The Peak of the Canyon- Part I

October 6, 2019, Jacob Lake, AZ-

Sitting at the counter of the restaurant, in this gateway community to the North Rim of the Grand Canyon, I enjoyed a sandwich of “Leftover Jalapeno Meatloaf”-(a tongue-in-cheek expression, as the dish was freshly prepared) and bantered a bit with a somewhat surly young man, who definitely wished I wasn’t there.  Once he left, the waitresses seemed to relax and there was a light-hearted rest of my visit.  The food was very good.

 

It had been that kind of day, a blend of dealing with surly people and those who relaxed when the angry ones left.  A screaming woman, berating the disabled manager of the motel where I had stayed in Flagstaff, last night was replaced in my view by his head housekeeper, who helped the poor soul get his bearings.

This evening, just before sunset, I was being tailgated, at ten miles over the speed limit, on the narrow road leading to Cape Royal, where I was heading to take a photo of the sunset.  Turns out, the motorist with a hair-trigger temper was also heading to the Cape, to take a professional photo or two.  Once we got there, and he realized there was still time for his shoot, all was well.

In between, there were genuine moments of peace:  A crew of high school soccer players washed my car, as part of their fundraiser.  Then, it was off towards the North Rim, via a trio of scenic wonders, majestic in their own right.

Here are a few scenes of Marble Canyon, where I walked around Navajo Bridge, a New Deal project which replaced the ferry across the Colorado River.

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Above, is Navajo Bridge, now a pedestrian walkway between Marble Canyon Lodge and a Navajo Artists’ Market.  Below, is the Colorado River.

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After a Thor Burger, at Marble Canyon Cafe-and  pleasant conversations with the  mostly Dineh staff, I headed up the road a bit, to Cliff Dwellers, also mainly a place for Navajo jewelry to be sold.  It does have an astonishing series of boulders and rock formations, near what once was a settlement of Fremont people, who were mainly hunter-gatherers.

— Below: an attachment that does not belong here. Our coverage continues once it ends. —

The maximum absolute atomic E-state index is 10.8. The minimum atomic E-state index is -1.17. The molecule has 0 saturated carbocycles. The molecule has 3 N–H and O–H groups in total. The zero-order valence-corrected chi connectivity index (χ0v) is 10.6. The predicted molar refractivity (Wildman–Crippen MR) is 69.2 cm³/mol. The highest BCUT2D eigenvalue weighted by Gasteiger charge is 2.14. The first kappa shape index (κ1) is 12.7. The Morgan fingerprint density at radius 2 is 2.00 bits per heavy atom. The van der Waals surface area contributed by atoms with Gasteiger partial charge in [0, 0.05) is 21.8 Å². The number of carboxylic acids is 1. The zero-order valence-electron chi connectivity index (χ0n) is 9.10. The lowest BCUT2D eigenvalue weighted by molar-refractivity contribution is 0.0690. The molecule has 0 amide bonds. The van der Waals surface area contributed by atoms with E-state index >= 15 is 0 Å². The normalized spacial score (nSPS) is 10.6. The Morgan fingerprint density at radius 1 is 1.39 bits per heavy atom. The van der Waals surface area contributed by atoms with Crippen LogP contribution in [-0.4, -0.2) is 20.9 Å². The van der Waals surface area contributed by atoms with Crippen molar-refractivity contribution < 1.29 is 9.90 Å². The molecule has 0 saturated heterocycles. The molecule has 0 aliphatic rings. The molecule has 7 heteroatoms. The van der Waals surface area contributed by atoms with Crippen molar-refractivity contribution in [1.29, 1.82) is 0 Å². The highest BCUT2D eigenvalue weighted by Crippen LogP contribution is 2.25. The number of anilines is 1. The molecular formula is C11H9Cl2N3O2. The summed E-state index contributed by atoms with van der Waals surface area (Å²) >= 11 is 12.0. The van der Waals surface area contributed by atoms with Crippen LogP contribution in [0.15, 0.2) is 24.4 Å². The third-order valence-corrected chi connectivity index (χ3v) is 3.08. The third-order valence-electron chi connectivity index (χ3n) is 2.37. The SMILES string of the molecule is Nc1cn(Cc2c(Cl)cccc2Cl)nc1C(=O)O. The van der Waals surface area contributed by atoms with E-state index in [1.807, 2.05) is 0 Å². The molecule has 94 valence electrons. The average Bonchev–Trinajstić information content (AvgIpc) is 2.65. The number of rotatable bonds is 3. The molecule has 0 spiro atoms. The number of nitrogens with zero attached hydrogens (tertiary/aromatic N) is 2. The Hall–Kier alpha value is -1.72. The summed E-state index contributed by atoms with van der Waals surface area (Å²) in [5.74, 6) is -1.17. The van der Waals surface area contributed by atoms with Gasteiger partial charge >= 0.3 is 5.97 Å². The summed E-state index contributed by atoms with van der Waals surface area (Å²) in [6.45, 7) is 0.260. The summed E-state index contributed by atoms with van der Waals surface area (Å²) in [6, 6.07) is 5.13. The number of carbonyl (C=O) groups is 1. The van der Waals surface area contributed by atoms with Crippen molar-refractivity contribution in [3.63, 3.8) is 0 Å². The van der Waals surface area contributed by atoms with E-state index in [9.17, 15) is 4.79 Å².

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Vermillion Cliffs came next.  There are an unusually high number of retired people traveling, this time of year.  The warm weather has helped, as has the political tension in the country, which leads people to seek an outlet.  We know that travel is one of the best outlets for relieving tension.  There was certainly a time in my life, when that was so.  Vermillion Cliffs is one of the most popular areas for many seniors to visit.  A Road Scholars bus had just left the area, as I pulled in.

Here are some views of the cliffs and of a canyon that has been cut by the Paria River.

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This sandstone spire reminded me a bit of Spider Rock-or maybe Darth Vader.

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All of this set the stage for my second-ever visit to the North Rim of the Grand Canyon, as an homage to the national park’s centenary.  Having visited the South Rim in April, it was an equal time matter.

The aspens and oaks are turning colour, so the approach to the Rim, itself, was a treat.  The area had been populated mostly with Ponderosa pine, but a fire in 2000 created a swath, into which aspen trees have taken root.

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It was now time to take a look at the highest points of the Grand Canyon.

 

 

6 thoughts on “The Peak of the Canyon- Part I

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